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Burlington West Nile Virus Risk Raised to ‘High’

The state has further elevated the risk of West Nile Virus in Burlington after the insect-borne disease was found in people in the area.

“The Burlington Board of Health would like to inform residents that the Massachusetts Department of Public Health (MDPH) has changed the West Nile Virus (WNV) risk level from moderate to high for Burlington,” the board said in a release. “MDPH has raised the WNV risk level due to findings of WNV in humans, an animal and multiple positive mosquitoes in communities near Burlington.”

West Nile Virus is most commonly transmitted to humans by the bite of a mosquito infected with the virus. Most people infected with it will have no symptoms but when present, symptoms tend to include fever and flu-like illness.

By taking a few, common-sense precautions, people can help to protect themselves and their loved ones. The include:

  • Be aware of peak mosquito hours. The hours from dusk to dawn are peak biting times for many mosquitoes. Consider rescheduling outdoor activities that occur during evening or early morning.
  • Clothing can help reduce mosquito bites. Although it may be difficult to do when it’s hot, wearing long-sleeves, long pants and socks when outdoors will help keep mosquitoes away from your skin.
  • Apply insect repellent when you go outdoors. Use a repellent with DEET, permethrin, picaridin, IR3535 or oil of lemon eucalyptus according to the instructions on the product label.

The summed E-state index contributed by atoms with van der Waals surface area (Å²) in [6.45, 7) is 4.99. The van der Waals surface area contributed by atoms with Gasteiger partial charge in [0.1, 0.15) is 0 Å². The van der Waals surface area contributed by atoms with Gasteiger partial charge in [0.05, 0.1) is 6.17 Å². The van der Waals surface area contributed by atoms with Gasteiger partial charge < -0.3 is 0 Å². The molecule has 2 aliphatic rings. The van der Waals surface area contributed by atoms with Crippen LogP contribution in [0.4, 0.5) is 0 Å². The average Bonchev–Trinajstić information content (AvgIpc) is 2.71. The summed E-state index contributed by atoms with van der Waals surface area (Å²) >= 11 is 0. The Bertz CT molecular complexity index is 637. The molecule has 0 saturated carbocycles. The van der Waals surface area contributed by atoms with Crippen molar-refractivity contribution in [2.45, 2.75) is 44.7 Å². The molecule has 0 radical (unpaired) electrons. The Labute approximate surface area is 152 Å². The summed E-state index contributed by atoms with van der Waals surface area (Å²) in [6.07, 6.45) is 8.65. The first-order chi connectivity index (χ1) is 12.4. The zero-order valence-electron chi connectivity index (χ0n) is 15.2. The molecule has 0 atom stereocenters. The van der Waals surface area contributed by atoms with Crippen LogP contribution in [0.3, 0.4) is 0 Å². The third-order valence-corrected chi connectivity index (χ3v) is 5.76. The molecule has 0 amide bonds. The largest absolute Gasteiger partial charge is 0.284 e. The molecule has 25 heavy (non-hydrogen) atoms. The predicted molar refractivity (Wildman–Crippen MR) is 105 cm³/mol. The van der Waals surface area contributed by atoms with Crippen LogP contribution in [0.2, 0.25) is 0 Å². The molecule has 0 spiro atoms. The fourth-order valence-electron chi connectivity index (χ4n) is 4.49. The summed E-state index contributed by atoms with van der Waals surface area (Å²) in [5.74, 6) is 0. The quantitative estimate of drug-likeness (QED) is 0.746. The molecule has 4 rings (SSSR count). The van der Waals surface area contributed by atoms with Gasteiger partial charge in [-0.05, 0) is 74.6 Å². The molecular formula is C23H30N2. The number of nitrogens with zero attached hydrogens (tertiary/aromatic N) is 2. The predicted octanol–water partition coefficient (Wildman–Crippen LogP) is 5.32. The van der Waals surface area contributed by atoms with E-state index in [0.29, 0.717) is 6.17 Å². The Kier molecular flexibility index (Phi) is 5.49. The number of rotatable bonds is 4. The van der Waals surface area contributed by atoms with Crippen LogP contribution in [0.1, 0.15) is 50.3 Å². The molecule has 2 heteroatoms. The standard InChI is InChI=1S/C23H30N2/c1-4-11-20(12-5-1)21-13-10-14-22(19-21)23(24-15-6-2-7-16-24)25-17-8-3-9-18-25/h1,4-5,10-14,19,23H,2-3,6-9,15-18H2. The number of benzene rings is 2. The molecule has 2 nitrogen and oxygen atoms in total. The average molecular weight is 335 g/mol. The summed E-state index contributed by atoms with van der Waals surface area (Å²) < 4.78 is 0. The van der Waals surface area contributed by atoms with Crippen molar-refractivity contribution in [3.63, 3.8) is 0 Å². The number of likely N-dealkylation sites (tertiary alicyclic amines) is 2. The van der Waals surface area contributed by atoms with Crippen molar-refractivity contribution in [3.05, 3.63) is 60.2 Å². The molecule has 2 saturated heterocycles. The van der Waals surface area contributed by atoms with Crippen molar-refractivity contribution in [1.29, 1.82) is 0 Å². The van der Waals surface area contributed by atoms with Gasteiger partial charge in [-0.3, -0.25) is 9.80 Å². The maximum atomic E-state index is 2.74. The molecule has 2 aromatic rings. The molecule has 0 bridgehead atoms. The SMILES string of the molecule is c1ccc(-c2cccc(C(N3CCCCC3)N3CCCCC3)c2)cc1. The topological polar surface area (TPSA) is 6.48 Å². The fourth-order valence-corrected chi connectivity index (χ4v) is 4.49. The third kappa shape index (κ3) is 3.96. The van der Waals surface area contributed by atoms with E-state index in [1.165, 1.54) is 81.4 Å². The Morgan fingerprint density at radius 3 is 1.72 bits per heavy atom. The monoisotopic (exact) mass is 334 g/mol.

• Drain standing water. Mosquitoes lay their eggs in standing water. Limit the number of places around your home for mosquitoes to breed by either draining or getting rid of items that hold water. Check gutters, drains, unused flowerpots/containers, plastic toys, and wading pools; change water in birdbaths frequently. During the summer, mosquito larvae can complete their development in water within a week.
  • Properly maintain unused swimming pools. Mosquitoes commonly lay eggs in neglected swimming pools and water in loose fitting pool covers or tarps.
  • Install or repair screens. Some mosquitoes like to come indoors. Keep them outside by having tightly-fitting screens on all of your windows and doors.

For further information, log onto the MDPH web site at www.mass.gov/dph/mosquito. If residents have any questions about mosquitoes or how to control them, contact the East Middlesex Mosquito Control Project at 781-899-5730 or the Burlington Board of Health at 781-270-1955.